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Immunizations—Which Shots You May Need and Why

Immunizations may prevent people from contracting viral diseases. The immune system of a person with chronic kidney disease (CKD) can become weakened, making it difficult to fight off diseases and infections. Patients with CKD may become more susceptible to illness if they do not receive regular immunizations. Getting proper immunizations is an essential part of preventative care for someone with CKD.

What type of immunization do you need?

Whether you are on dialysis, what kind of comorbidities you may have, your age and where you live can determine which type of immunization you may need. The four immunization shots (also called vaccinations) many people with kidney disease receive are influenza, pneumococcal, hepatitis B and COVID-19.

Influenza – The influenza vaccine is also known as “the flu shot.” The flu shot helps prevent people from getting the flu or minimizes complications if they do get the flu.  Symptoms of the flu include headaches, body aches, high fever, sore throat, fatigue and a runny nose, among other things. The flu virus may be contracted from everyday, person-to-person contact in which germs can spread.

Pneumococcal – Called the Pneumovax 20, this vaccine protects against 20 different types of infectious bacteria pneumonia. Typically, symptoms of pneumonia begin slowly. They include high fever, chills, coughing, headaches, trouble breathing, chest pains and muscle aches, among other symptoms. During an exam, the doctor can identify pneumonia when hearing a patient’s wheezing or broken up breathing pattern, and may order a chest x-ray and blood work.

Hepatitis B – The hepatitis B vaccine can inhibit a person from becoming infected with the virus. Hepatitis B can develop if a person is exposed to contaminated blood or if the patient exchanges fluids with a person who has the virus. Hepatitis B is a blood-borne organism—not airborne—so you will not contract it through regular contact, such as hugging another person, someone sneezing or coughing in the same room, shaking hands or eating and drinking. Some people may not have symptoms, but if they do, the symptoms are similar to the flu. At dialysis, regular blood tests are done to determine if someone has been exposed to hepatitis B.  

COVID-19 – The COVID-19 vaccines help our bodies develop immunity to the virus that causes COVID-19. Similar to a flu shot, the vaccines help prevent you from getting sick with COVID-19. DaVita provides the Pfizer vaccine for patients and teammates. In the community, the two main vaccine types available are Pfizer and Moderna. To learn more about the COVID-19 vaccine, visit our COVID-19 Information page.

Other immunizations

Other preventative immunization shots chronic kidney disease and dialysis patients should consider are measles, mumps and rubella (MMR), meningitis, chickenpox (if you have never been exposed), tetanus, polio and shingles. Speak with your doctor about which vaccines are right for you.

How do immunizations work?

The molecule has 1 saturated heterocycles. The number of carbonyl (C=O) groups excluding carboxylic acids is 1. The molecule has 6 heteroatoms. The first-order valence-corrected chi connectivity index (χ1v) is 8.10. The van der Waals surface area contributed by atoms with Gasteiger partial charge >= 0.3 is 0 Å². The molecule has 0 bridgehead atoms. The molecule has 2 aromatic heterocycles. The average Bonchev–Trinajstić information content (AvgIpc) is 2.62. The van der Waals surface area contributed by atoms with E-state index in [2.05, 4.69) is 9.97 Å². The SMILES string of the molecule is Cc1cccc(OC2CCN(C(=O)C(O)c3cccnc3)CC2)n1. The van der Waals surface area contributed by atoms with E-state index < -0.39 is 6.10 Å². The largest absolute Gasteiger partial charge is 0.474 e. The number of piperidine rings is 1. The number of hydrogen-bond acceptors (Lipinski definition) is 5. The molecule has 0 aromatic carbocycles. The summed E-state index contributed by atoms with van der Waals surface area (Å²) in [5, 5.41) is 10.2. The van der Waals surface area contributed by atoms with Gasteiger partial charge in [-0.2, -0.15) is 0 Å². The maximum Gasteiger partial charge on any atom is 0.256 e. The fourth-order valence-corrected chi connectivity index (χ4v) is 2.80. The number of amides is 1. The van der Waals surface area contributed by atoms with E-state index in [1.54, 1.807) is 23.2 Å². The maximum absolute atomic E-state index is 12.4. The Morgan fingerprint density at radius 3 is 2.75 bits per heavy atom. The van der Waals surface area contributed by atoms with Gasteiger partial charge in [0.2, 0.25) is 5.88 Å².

Immunizations are administered by a doctor or nurse. Typically vaccinations are administered by injecting a shot, usually into your upper arm or leg. Once it is injected, your immune system recognizes these particles as foreign and creates antibodies to attack them in order to prevent the disease from occurring. Some patients may experience discomfort, such as soreness or rash at the injection site. Others may get a slight fever, but such symptoms are a good sign and indicate your immune system is doing its job. Talk with your care team about any concerns you have after you are vaccinated.

Schedule for immunizations

There are specified times when a chronic kidney disease patient needs to be immunized. Certain vaccinations may have been received when you were a child or you may only need to get a particular vaccine once in your life. Here is a table describing which vaccinations are important for chronic kidney disease and dialysis patients.

Type of immunization

Dosage for chronic kidney disease and dialysis patients


1 dose once per year


1 or 2 doses

Hepatitis B

3 or 4 doses


2 shots primary series; boosters as recommended

Measles, mumps and rubella (MMR)

1 or 2 doses


1 or more doses (dependent on patient)

Varicella (chickenpox vaccine)

2 doses


1 dose every 10 years


1 dose


1 dose

What happens when you miss your scheduled immunization?

Missing vaccinations may lead to illness. Since a chronic kidney disease and dialysis patients’ immune systems are not as strong as a person in the general population, there is a greater risk of contracting a disease. Although washing your hands and staying away from sick people may help prevent contracting a virus or bacterial infection, these tactics will not always work. 


Receiving immunization shots is important for chronic kidney disease and dialysis patients to help prevent viral infections. Immunizations help round out your entire kidney care regimen, which includes eating a kidney-friendly diet, taking your prescribed medicines and receiving dialysis treatments if prescribed. Talk with your care team about which immunizations you need and when you should receive the vaccinations so you can remain as healthy as possible.